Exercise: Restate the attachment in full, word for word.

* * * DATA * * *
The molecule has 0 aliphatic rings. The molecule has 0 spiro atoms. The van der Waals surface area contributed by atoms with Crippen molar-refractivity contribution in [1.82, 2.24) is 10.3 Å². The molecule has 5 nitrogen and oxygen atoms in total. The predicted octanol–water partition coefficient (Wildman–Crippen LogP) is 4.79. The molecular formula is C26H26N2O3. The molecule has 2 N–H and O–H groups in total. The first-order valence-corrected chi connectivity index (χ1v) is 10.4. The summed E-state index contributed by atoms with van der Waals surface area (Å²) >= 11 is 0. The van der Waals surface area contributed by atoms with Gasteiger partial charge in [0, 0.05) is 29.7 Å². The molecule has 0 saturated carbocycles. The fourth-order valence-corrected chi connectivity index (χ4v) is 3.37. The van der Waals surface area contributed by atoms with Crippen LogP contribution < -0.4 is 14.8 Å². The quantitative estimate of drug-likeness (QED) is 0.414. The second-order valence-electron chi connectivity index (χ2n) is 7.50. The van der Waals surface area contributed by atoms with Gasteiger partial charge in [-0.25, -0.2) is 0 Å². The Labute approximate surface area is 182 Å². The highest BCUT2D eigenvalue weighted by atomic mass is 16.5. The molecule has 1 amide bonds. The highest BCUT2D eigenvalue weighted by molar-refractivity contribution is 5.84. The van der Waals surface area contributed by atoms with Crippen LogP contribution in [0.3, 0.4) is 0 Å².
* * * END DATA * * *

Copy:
The molecule has 0 aliphatic rings. The molecule has 0 spiro atoms. The van der Waals surface area contributed by atoms with Crippen molar-refractivity contribution in [1.82, 2.24) is 10.3 Å². The molecule has 5 nitrogen and oxygen atoms in total. The predicted octanol–water partition coefficient (Wildman–Crippen LogP) is 4.79. The molecular formula is C26H26N2O3. The molecule has 2 N–H and O–H groups in total. The first-order valence-corrected chi connectivity index (χ1v) is 10.4. The summed E-state index contributed by atoms with van der Waals surface area (Å²) >= 11 is 0. The van der Waals surface area contributed by atoms with Gasteiger partial charge in [0, 0.05) is 29.7 Å². The molecule has 0 saturated carbocycles. The fourth-order valence-corrected chi connectivity index (χ4v) is 3.37. The van der Waals surface area contributed by atoms with Crippen LogP contribution < -0.4 is 14.8 Å². The quantitative estimate of drug-likeness (QED) is 0.414. The second-order valence-electron chi connectivity index (χ2n) is 7.50. The van der Waals surface area contributed by atoms with Gasteiger partial charge in [-0.25, -0.2) is 0 Å². The Labute approximate surface area is 182 Å². The highest BCUT2D eigenvalue weighted by atomic mass is 16.5. The molecule has 1 amide bonds. The highest BCUT2D eigenvalue weighted by molar-refractivity contribution is 5.84. The van der Waals surface area contributed by atoms with Crippen LogP contribution in [0.3, 0.4) is 0 Å².